Step 6: Crust: Rolling
Now would be a good time to start the oven, depending on how quickly yours heats up. You will want it to be 450 degrees.
Roll out one dough ball into about a 5 inch circle and another slightly smaller than the first.
There are many ways of getting the stick in the pizza, I tried two:
1)Put it in just before the pizza goes in the oven, this works well with the skewers I used.
2)Put the stick in at this step, I believe this option works best for flat sticks and it also creates a better hold onto the pizza, definitely the way I will do it from now on. Shake off the stick when you take it out of the water but don't dry it off, the extra moisture will help you seal the stick to the crust. Here I just set the stick on the crust and rolled it. Make sure to leave about half an inch from the top, I didn't do this so it was harder to add the top crust and it didn't look as good finished.
Step 7: Bottom Crust
On this crust you will add most of the toppings. You will be able to judge about how much you should put on after you try the next step, so for the first time use your best judgement and read ahead one step to get an idea of how much to put on.
I started with 2 teaspoons of sauce, a sprinkle of tiny pepperonis and a good portion of cheese. You will be able to stack higher when you get more confortable with the next step.
The sauce should go out to the edges, this gets a little messy but it creates a good seal when you "braid" on the top crust.
Step 8: Top Crust
This should be smaller, with about an 1/8 inch around the entire edge. I had to make this one a little smaller. To "braid" the crusts together, start by folding a small section of the edge onto the top of the pizza. It's okay if you fold a little of the top crust in too. Then repeat, overlapping the folds until you get all the way around the edge.
The last "braid" will be tricky since you have to lift up the first fold without undoing the first "braid" and "braid" the last and first folds together. Just do your best and don't worry if it is a little ugly, you will be a pro by the time you finish the last pizza. To get around the stick,when I put it in early, I folded each side toward the other, it looks a little sloppy but it works.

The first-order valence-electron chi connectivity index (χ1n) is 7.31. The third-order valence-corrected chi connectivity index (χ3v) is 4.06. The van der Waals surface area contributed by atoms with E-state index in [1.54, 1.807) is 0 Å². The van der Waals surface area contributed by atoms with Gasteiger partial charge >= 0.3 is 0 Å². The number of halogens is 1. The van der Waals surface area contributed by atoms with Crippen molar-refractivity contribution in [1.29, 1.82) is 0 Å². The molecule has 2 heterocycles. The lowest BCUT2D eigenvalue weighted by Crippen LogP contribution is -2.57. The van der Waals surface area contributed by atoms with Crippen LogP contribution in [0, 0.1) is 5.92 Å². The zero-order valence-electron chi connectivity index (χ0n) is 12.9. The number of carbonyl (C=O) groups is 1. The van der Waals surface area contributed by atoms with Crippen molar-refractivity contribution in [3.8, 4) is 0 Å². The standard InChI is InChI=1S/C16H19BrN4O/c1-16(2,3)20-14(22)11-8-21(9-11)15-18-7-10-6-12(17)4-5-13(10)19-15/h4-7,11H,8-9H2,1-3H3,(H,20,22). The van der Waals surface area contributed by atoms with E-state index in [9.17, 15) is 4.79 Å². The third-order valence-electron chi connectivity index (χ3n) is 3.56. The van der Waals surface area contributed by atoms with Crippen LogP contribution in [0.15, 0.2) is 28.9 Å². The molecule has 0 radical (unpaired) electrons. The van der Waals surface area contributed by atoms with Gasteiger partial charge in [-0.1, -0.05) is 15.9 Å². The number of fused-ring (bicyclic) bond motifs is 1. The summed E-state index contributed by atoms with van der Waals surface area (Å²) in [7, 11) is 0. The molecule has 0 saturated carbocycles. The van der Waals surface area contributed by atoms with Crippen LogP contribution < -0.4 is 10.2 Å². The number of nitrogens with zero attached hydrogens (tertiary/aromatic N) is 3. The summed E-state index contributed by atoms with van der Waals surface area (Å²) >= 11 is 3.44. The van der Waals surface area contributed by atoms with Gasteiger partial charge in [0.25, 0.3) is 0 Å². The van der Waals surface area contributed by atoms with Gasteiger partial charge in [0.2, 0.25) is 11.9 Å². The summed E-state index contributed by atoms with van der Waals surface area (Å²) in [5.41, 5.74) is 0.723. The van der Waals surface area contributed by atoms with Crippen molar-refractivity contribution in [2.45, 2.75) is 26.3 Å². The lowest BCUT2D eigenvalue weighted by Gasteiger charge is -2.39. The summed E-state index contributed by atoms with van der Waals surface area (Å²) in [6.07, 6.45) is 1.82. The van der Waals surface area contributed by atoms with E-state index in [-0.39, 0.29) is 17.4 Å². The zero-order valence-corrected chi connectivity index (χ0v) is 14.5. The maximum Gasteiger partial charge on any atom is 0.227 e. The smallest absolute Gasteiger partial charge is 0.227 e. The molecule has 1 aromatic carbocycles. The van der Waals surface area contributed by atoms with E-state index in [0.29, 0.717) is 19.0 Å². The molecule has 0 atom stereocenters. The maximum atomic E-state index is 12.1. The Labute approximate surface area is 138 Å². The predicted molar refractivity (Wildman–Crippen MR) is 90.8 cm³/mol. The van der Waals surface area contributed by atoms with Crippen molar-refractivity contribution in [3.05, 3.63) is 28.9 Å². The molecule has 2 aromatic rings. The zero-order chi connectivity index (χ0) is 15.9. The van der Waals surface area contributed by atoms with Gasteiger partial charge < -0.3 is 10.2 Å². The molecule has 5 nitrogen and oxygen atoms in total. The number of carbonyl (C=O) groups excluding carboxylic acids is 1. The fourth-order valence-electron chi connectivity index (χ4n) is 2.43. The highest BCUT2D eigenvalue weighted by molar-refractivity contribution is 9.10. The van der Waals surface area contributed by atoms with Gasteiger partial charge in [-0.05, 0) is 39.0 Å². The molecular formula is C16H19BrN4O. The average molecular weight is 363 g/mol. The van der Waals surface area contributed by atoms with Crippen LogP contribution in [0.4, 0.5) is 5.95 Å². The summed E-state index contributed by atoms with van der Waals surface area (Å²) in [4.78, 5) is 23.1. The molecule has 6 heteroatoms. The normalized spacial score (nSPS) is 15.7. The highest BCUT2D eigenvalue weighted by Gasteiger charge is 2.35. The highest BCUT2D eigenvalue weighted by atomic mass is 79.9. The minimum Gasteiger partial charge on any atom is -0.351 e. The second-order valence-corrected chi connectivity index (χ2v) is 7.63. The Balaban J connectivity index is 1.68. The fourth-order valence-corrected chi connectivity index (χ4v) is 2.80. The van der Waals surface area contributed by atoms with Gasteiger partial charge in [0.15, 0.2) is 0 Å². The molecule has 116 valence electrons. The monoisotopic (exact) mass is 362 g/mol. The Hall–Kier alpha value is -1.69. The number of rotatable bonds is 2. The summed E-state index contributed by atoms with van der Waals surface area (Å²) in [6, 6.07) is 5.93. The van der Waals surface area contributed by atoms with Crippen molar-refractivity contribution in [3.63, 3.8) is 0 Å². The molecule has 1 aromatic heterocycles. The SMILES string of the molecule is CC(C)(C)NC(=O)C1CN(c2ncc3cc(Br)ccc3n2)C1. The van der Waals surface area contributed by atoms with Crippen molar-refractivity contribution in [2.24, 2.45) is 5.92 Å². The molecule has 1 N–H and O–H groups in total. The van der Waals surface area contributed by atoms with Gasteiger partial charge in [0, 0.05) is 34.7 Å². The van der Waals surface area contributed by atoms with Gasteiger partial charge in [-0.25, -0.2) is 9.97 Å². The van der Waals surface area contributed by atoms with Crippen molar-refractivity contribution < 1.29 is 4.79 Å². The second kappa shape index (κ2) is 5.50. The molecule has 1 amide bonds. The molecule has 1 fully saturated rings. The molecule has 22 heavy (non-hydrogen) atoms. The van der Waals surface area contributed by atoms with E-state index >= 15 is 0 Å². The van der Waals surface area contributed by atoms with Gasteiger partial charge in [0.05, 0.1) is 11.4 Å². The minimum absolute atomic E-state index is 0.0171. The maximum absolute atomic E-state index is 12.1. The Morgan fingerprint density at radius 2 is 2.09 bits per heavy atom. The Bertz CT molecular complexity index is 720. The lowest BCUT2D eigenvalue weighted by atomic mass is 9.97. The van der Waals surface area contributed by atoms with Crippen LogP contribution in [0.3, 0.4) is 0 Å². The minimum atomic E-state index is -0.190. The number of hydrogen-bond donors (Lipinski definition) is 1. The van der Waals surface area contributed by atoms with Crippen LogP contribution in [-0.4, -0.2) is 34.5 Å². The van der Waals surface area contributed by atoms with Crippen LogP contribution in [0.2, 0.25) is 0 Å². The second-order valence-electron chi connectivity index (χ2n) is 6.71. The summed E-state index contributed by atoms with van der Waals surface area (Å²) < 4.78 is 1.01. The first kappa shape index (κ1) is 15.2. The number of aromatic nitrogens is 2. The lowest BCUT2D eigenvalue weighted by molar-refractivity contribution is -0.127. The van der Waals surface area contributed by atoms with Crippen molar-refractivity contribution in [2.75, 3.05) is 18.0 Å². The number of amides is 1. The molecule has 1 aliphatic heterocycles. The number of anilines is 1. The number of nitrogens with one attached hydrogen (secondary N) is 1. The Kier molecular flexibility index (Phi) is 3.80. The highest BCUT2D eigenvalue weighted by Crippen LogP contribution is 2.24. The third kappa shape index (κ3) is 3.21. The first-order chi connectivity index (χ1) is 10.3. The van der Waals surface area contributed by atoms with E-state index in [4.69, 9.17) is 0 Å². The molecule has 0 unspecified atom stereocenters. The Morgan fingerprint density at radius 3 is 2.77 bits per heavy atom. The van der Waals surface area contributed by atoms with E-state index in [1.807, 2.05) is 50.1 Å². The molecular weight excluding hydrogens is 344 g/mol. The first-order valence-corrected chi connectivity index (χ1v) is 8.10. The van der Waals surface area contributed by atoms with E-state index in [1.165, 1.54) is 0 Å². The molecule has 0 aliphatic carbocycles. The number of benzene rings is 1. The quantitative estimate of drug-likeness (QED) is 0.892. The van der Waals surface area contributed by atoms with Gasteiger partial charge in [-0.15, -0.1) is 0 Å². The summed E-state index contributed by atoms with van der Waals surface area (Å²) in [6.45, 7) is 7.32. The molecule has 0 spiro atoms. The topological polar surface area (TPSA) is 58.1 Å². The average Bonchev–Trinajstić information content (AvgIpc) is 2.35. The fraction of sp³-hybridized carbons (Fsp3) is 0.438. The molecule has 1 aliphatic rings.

To kep the crust from un-"braiding" in the oven I sealed it by rubbing a little extra sauce around the "braid" with my finger.
After the "braiding" is done you have to put some holes in the top so it doesn't explode in the oven.
If the stick isn't in yet, gently push it into the pizza until you can feel it push on the other side of the crust. If your stick is round, try twisting to get the stick in easier.
Add about 1/2 tsp sauce and more toppings. Not too much sauce or it wont cook right. You can add as much other toppings as you want but remember it has to stay on the pizza when you hold it upright.
Step 9: Baking
Place on the baking sheet or whatever flat baking surface that you have available that will accomodate your pizza and stick, I had to use a glass pan. The oven should be to temperature by now.
Cook the pizza for 10-15 minutes depending on how well done you like your crust.
Step 10: Enjoy
You will have to wait at least 15 minutes or more so that the crust has time to firm up and hold the weight of the pizza. Too many toppings will make it too heavy.
The only downside to pizza-on-a-stick: You can't eat it hot! But I still think that it is worth it.
Step 11: Other Recipes and Tips
You can use ranch dressing, chicken and bacon bits. I really like this pizza.
Refried beans, ground beef with taco seasoning and olives make a good taco pizza.
A tongue depressor would work well as a stick.
Balance the pizza the best you can, put the stick in the middle of the crust and spread the toppings evenly on either side of the stick.
Finalist in the